Gram stain
Materials: 48 -24 hrs unknown broth culture 9.

A smear of the culture was prepared
Allowed to air dry and heat fixed.

The smear was flooded with crystal violet and allowed to stand for 1 minute.

Washed with tap water.

The smear was flooded with grams iodine and allow to stand for 1 minute.

Washed with tap water.

The smear was covered with 95% ethanol and allowed to decolourise for 20-30 seconds and washed with tap water immediately , alternately holding the slide at a slant a drop od 95% ethanol was added until crystal violet failed to washed from the smear.

The smear was flooded with safranin and allowed to stand for 45 seconds.

Washed with tap water and gently blot dryed with paper towel.

Examined under oil immersion.

Streak plate
Materials: broth cultures of an unknown culture 9.

: 2 nutrient agar plates
A loopful of the inoculum on the agar was placed on the surface and dragged lightly several times across the surface in straight line in area 1. The loop was touched at the end of series of lines in area 1 and draged several times across the agar in area 2 while ta agar was turned 90 0 making sure that the lines do not touch each other. In the same manner for area 3 it is done the same way and area 4 but in area 4 the streak lines are moved into the centre.

Incubated the cultures at 370 for 24-48 hours.


MATERIALS: unknown culture code 9
1x glucose broth (green),1x sucrose broth (dark blue),1x lactose broth (red),1x arabinose broth (black /orange), 1x inositol broth (yellow),1x manittol broth (purple),1x dulcitol broth (pink), 1x nutrient broth (sub culture unknown).

The two organism were inoculated into each of the carbohydrate broth, incubated at 37 degrees for 24 hours. The technician incubated each of the carbohydrate broth unioniculated that served as negative control.

MATERIALS: gelatin deeps
Gelatin deeps stab-innoculated into each of the two organism assigned to us. Incubated at 37 degrees for 7 days. The test tubes were removed from the incubator and held at 4 degrees for 30 minutes.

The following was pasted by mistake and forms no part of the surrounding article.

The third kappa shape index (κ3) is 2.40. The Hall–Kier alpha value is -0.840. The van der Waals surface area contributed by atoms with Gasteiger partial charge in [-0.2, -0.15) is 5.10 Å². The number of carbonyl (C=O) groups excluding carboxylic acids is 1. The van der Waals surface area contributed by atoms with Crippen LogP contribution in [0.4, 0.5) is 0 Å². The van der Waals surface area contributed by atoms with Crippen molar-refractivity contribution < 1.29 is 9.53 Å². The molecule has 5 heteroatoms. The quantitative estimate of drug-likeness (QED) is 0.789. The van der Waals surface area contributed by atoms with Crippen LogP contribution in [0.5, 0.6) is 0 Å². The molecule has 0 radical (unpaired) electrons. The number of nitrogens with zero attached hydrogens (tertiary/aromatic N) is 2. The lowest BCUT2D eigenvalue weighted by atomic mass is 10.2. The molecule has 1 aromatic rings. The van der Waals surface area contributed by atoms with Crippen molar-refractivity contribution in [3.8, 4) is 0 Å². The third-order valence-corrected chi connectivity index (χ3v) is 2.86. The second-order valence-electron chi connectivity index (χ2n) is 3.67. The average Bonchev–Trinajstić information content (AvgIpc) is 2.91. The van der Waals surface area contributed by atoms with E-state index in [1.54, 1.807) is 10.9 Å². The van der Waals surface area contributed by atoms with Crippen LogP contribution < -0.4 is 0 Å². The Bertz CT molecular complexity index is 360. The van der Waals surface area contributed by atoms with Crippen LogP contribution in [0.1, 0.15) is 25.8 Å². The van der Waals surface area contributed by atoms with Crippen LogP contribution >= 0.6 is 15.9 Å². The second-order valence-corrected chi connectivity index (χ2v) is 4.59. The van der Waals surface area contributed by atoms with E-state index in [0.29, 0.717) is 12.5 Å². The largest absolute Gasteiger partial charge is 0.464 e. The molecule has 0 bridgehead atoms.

MATERIALS: TSI agar with butt of about 2.5 cm
A stab inoculation was made to the organism into a butt of TSI slope and when the loop is withdrawn, zig-zag inoculated to the slope surface. Incubated at 37 degrees for 24 hours.

MATERIALS: SIM agar deep
The organism was stab inoculated into the SIM deep. Incubated for 24 to 48 hours at 37 degrees.

MATERIALS: Christiansen’s urea agar slopes
The two organism assigned to us were inoculated onto a slope with zig-zag inoculation. Incubated for 24 hours to 48 hours at 37 degrees.

Gram Stain and Streak plate
Table 1: describes gram reaction, shape and arrangement of the cell. Also streak plate describes the colonial morphology and appearance
Observation Reaction
Gram stain Pink-red, rods Gram-negative
Streak plate Colony was smooth, not dull but shiny, reflecting light and it was creamy white.

Form: Circular
Elevation: convex
Results are recorded as follows:
AG: acid and gas
A: slightly acidity
O: carbohydrate not fermented
Table 2.1: summarises results obtained from carbohydrates fermentation after inoculating culture 9 (Klebsiella pneumonia)
Glucose Orange-red Yellow (AG)
Sucrose Red Yellow (A)
Lactose Red Yellow (A)
Arabinose Red Yellow (A)
Mannitol Red Yellow (A)
Inositol Red Yellow (A)
Dulcitolred Red (O)
Table 2.2: summarises carbohydrates fermented by other unknown organisms
Organisms Glucose Sucrose lactose Arabinose Mannitol Inositol DulictolCulture 22 AG A A A A A O
Culture 13 AG AG A A A A O
Culture 18 AG A O A O O O
Table 3: describes results of Culture 9 (K. pneumonia) obtain from gelatin after incubation and refrigeration including other unknown organisms
Organism Gelatin result
Culture 9 (Klebsiella pneumonia) Negative, solid
Culture 22 Negative, solid
Culture 13 Negative, solid
Culture 18 Negative, solid
Table 4: describes how the Culture 9 (K. pneumonia) reacted in TSI-H2S production and carbohydrate fermentation
Species Culture 9 (K. pneumonia)
Butt Yellow butt
Slope Yellow slope
Cracks?/ gas production Cracks and gas production
Blackening?/H2S No H2S
Sugars utilised Yes
Table 5: shows how Culture 9 (K. pneumonia) responded to SIM agar
organism Culture 9 (K. pneumonia)
Colour of medium colourless
H2S production Negative
Motility Non-motile
Table 6: describes how Culture 9 (K. pneumonia) possess the enzyme urease and hydrolyses urea.

Organism Culture 9 (K. pneumonia)
Colour of the medium Deep pink
reaction Positive